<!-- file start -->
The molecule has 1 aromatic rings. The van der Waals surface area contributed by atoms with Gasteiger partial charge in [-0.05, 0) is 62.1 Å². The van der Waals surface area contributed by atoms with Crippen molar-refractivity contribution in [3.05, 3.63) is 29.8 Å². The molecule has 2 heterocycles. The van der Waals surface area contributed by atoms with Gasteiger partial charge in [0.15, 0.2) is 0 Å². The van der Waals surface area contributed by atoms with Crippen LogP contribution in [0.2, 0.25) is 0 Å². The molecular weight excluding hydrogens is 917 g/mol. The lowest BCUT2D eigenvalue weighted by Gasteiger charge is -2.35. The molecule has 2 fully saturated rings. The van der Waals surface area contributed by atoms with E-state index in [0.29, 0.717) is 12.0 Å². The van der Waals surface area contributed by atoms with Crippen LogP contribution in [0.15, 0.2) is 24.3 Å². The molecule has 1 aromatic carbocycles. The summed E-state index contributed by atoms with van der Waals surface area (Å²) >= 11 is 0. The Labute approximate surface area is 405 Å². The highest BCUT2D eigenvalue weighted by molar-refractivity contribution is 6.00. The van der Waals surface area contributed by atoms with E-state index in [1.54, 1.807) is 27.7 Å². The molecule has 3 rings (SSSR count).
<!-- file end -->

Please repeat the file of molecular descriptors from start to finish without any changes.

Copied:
The molecule has 1 aromatic rings. The van der Waals surface area contributed by atoms with Gasteiger partial charge in [-0.05, 0) is 62.1 Å². The van der Waals surface area contributed by atoms with Crippen molar-refractivity contribution in [3.05, 3.63) is 29.8 Å². The molecule has 2 heterocycles. The van der Waals surface area contributed by atoms with Gasteiger partial charge in [0.15, 0.2) is 0 Å². The van der Waals surface area contributed by atoms with Crippen LogP contribution in [0.2, 0.25) is 0 Å². The molecular weight excluding hydrogens is 917 g/mol. The lowest BCUT2D eigenvalue weighted by Gasteiger charge is -2.35. The molecule has 2 fully saturated rings. The van der Waals surface area contributed by atoms with E-state index in [0.29, 0.717) is 12.0 Å². The van der Waals surface area contributed by atoms with Crippen LogP contribution in [0.15, 0.2) is 24.3 Å². The molecule has 1 aromatic carbocycles. The summed E-state index contributed by atoms with van der Waals surface area (Å²) >= 11 is 0. The Labute approximate surface area is 405 Å². The highest BCUT2D eigenvalue weighted by molar-refractivity contribution is 6.00. The van der Waals surface area contributed by atoms with E-state index in [1.54, 1.807) is 27.7 Å². The molecule has 3 rings (SSSR count).